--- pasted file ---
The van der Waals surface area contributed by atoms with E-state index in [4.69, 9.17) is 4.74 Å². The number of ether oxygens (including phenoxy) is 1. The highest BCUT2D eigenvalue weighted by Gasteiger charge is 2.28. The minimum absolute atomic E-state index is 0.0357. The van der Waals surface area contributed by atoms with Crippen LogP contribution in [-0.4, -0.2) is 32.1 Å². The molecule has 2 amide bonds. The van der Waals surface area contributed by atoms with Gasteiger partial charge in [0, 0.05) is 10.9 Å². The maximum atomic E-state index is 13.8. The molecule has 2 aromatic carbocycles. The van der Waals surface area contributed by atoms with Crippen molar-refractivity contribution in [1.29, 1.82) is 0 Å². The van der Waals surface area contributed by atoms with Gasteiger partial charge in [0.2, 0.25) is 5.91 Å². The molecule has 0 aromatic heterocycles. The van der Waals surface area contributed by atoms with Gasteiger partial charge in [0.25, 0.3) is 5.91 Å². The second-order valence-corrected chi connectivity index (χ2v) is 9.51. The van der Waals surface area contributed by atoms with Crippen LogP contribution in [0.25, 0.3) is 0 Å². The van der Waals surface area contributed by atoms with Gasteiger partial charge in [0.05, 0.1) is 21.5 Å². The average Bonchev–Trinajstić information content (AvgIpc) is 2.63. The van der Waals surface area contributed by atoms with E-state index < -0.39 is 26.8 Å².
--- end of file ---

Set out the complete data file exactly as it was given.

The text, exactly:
The van der Waals surface area contributed by atoms with E-state index in [4.69, 9.17) is 4.74 Å². The number of ether oxygens (including phenoxy) is 1. The highest BCUT2D eigenvalue weighted by Gasteiger charge is 2.28. The minimum absolute atomic E-state index is 0.0357. The van der Waals surface area contributed by atoms with Crippen LogP contribution in [-0.4, -0.2) is 32.1 Å². The molecule has 2 amide bonds. The van der Waals surface area contributed by atoms with Gasteiger partial charge in [0, 0.05) is 10.9 Å². The maximum atomic E-state index is 13.8. The molecule has 2 aromatic carbocycles. The van der Waals surface area contributed by atoms with Crippen molar-refractivity contribution in [1.29, 1.82) is 0 Å². The van der Waals surface area contributed by atoms with Gasteiger partial charge in [0.2, 0.25) is 5.91 Å². The molecule has 0 aromatic heterocycles. The van der Waals surface area contributed by atoms with Gasteiger partial charge in [0.25, 0.3) is 5.91 Å². The second-order valence-corrected chi connectivity index (χ2v) is 9.51. The van der Waals surface area contributed by atoms with Crippen LogP contribution in [0.25, 0.3) is 0 Å². The van der Waals surface area contributed by atoms with Gasteiger partial charge in [0.05, 0.1) is 21.5 Å². The average Bonchev–Trinajstić information content (AvgIpc) is 2.63. The van der Waals surface area contributed by atoms with E-state index < -0.39 is 26.8 Å².